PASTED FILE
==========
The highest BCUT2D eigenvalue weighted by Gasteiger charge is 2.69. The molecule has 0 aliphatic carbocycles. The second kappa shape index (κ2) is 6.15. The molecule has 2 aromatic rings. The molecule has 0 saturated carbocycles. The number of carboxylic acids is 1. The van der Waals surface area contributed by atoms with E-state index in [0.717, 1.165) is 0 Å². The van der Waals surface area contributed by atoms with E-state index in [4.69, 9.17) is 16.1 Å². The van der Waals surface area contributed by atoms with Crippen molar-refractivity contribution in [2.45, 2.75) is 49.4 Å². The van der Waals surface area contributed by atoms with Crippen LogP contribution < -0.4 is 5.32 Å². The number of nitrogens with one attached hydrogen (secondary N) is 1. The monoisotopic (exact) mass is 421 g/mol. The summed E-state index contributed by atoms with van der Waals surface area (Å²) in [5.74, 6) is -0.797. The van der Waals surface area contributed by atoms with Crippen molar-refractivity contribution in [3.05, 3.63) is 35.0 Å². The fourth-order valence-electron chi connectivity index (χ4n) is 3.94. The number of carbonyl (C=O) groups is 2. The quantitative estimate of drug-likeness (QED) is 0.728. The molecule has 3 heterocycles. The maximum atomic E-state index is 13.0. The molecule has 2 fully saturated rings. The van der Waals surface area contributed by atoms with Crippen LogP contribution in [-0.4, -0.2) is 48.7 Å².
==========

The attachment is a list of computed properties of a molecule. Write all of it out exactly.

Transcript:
The highest BCUT2D eigenvalue weighted by Gasteiger charge is 2.69. The molecule has 0 aliphatic carbocycles. The second kappa shape index (κ2) is 6.15. The molecule has 2 aromatic rings. The molecule has 0 saturated carbocycles. The number of carboxylic acids is 1. The van der Waals surface area contributed by atoms with E-state index in [0.717, 1.165) is 0 Å². The van der Waals surface area contributed by atoms with E-state index in [4.69, 9.17) is 16.1 Å². The van der Waals surface area contributed by atoms with Crippen molar-refractivity contribution in [2.45, 2.75) is 49.4 Å². The van der Waals surface area contributed by atoms with Crippen LogP contribution < -0.4 is 5.32 Å². The number of nitrogens with one attached hydrogen (secondary N) is 1. The monoisotopic (exact) mass is 421 g/mol. The summed E-state index contributed by atoms with van der Waals surface area (Å²) in [5.74, 6) is -0.797. The van der Waals surface area contributed by atoms with Crippen molar-refractivity contribution in [3.05, 3.63) is 35.0 Å². The fourth-order valence-electron chi connectivity index (χ4n) is 3.94. The number of carbonyl (C=O) groups is 2. The quantitative estimate of drug-likeness (QED) is 0.728. The molecule has 3 heterocycles. The maximum atomic E-state index is 13.0. The molecule has 2 fully saturated rings. The van der Waals surface area contributed by atoms with Crippen LogP contribution in [-0.4, -0.2) is 48.7 Å².